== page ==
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A guide for Chemistry resources for students at Augustana College

Tips for Searching

Defining Your Search Terms: 
Specific words, word orders, and connectors all have an effect on the outcome of your search - regardless of where you are looking. When defining search terms, be sure to: 

Ask yourself, "what terms do I need to search in order to..."
Get broad or general information, or standardized definitions of a term?
Find background information on the topic?
Locate the most up-to-date research on the subject?
Discover controversies, dissenting opinions, or alternate viewpoints on the issue?

Consult reference texts to determine standardized terms within your discipline to use in your searches. See the list of reference materials on the Home page of this guide, or under the class-specific pages. 

Be aware of alternate names and spellings for terms. Keep in mind things such as scientific names vs. common names; regional variants or vocabularies; etc. 

Look at the descriptors attached to an item or how it is tagged. Use this information to help locate other related content. A good place to do this is in AliCat. Under each record are a list of 'topics' the material has been sorted into. Using these links can help lead you to similarly classified materials. 


Searching for Search Terms

  • PubMed MeSH Terms Search Engine - use the search box to look for standard terms related to cancer, cancer symptoms, diagnostic tools, etc.
    • Tutorials are available to assist in the location of relevant search terms.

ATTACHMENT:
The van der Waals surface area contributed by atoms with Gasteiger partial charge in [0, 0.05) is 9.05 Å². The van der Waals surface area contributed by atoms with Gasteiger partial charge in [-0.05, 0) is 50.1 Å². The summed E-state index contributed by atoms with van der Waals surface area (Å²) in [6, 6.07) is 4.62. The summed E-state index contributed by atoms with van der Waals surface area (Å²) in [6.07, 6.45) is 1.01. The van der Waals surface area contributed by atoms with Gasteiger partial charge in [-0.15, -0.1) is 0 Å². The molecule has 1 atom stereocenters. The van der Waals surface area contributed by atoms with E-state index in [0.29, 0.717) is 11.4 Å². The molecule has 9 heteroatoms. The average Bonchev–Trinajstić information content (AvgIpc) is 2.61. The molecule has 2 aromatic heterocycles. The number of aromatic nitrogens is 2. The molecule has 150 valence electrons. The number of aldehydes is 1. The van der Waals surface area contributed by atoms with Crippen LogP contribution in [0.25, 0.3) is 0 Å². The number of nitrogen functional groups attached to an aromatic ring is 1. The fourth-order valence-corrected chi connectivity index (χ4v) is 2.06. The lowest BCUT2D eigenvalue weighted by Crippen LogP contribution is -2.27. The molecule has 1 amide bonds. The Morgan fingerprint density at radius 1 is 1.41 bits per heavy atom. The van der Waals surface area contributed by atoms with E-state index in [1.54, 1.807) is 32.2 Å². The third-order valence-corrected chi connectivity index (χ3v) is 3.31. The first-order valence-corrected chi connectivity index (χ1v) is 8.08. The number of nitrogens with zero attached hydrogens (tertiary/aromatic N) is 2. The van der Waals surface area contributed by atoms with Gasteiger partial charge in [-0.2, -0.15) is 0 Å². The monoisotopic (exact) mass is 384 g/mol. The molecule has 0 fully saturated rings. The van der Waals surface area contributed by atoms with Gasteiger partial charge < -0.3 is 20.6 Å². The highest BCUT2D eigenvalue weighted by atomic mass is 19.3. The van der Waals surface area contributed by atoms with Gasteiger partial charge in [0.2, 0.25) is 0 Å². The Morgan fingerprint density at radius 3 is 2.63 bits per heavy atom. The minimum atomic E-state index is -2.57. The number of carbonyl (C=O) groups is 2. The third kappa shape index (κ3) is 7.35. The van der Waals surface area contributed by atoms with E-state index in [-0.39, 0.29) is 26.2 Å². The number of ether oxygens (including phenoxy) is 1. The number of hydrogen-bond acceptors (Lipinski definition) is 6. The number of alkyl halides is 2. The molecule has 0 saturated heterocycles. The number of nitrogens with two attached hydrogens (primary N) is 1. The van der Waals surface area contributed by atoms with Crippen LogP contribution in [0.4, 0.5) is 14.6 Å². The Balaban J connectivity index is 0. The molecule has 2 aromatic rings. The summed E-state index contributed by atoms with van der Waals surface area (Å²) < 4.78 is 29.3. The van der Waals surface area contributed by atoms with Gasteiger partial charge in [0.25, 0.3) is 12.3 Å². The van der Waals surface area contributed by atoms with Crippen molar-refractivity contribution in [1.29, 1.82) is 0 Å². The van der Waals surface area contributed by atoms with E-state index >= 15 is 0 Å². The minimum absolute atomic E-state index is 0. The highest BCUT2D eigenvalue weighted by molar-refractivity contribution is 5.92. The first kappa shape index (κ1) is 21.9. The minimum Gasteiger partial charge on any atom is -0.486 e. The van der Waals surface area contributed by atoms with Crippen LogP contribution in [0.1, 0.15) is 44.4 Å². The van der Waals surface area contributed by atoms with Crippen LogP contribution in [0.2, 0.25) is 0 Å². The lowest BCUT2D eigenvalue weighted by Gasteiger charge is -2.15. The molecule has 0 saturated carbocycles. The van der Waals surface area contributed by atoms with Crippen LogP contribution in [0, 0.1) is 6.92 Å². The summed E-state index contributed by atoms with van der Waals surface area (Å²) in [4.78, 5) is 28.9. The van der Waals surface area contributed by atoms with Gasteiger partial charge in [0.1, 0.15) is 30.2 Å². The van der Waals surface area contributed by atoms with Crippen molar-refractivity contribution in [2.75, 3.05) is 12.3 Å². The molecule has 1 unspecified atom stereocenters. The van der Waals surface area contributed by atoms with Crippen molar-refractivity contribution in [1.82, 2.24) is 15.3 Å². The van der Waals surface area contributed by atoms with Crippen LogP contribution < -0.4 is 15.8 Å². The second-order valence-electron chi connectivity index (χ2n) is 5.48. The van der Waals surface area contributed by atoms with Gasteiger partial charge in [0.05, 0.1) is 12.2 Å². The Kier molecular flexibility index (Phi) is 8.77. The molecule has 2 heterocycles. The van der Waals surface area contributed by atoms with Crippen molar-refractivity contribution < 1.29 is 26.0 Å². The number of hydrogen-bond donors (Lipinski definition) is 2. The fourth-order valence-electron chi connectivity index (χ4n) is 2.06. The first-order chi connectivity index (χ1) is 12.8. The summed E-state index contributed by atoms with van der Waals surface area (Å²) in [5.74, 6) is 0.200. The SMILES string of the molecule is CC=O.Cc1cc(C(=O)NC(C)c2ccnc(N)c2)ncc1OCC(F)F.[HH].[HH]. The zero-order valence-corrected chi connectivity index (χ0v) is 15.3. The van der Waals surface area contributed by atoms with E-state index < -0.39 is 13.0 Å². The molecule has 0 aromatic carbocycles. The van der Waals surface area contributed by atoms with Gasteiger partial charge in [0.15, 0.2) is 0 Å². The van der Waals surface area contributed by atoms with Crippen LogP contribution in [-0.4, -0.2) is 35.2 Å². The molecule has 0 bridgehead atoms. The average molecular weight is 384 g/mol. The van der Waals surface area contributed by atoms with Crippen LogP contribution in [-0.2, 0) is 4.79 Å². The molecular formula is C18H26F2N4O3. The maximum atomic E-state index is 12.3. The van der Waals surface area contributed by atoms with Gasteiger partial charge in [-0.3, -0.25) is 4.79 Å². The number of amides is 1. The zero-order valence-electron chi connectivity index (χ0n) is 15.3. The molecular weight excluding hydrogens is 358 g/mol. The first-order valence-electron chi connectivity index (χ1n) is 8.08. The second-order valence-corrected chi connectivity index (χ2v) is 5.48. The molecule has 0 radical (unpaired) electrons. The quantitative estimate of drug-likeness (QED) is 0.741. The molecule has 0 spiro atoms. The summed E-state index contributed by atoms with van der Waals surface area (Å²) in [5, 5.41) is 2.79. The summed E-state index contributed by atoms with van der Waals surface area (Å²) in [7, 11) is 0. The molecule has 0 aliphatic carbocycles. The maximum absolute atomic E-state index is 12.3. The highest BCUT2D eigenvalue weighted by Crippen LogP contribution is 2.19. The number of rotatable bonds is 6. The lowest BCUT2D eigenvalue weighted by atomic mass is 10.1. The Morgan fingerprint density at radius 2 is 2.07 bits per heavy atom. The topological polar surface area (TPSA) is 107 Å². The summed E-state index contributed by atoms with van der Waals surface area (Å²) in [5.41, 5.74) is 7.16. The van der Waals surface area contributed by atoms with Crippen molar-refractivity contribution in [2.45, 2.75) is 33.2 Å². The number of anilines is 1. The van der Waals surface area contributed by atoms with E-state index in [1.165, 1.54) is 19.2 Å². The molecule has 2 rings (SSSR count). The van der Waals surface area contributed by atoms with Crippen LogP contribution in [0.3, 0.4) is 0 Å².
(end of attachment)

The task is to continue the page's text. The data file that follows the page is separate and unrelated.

• SciFinder Scholar can also be a useful tool for discovering search terms related to a particular chemical. 

Focusing Your Results:
There are several ways you can limit or expand the results returned to you when performing a search. Tricks to do so include: 

Adding a * to the end of a word, which allows for different word endings to be searched. For example, searching chem* will lead the search engine to include results for all words that begin with those letters, including chemistry, chemical, chemist, etc. 

Using "quotation marks" around a phrase, which searches for the exact phrase rather than all of the words independently. For example, searching for "conservation biology in Madagascar" will return results that contain that exact phrase, as opposed to searching independently for conservation + biology + Madagascar and returning any results with a combination of those words. 

Including (parenthesis) around words with OR/AND in between will lead to multiple words being searched at once. For example, searching for (Chemistry OR Biology) AND Education tells the engine that you are okay with looking at resources that discuss either biology or chemistry, but that all of them must discuss education. 

Using filtering options provided by databases. This will usually allow you to limit results returned by specific characteristics including publication date, language, subject area, and material format.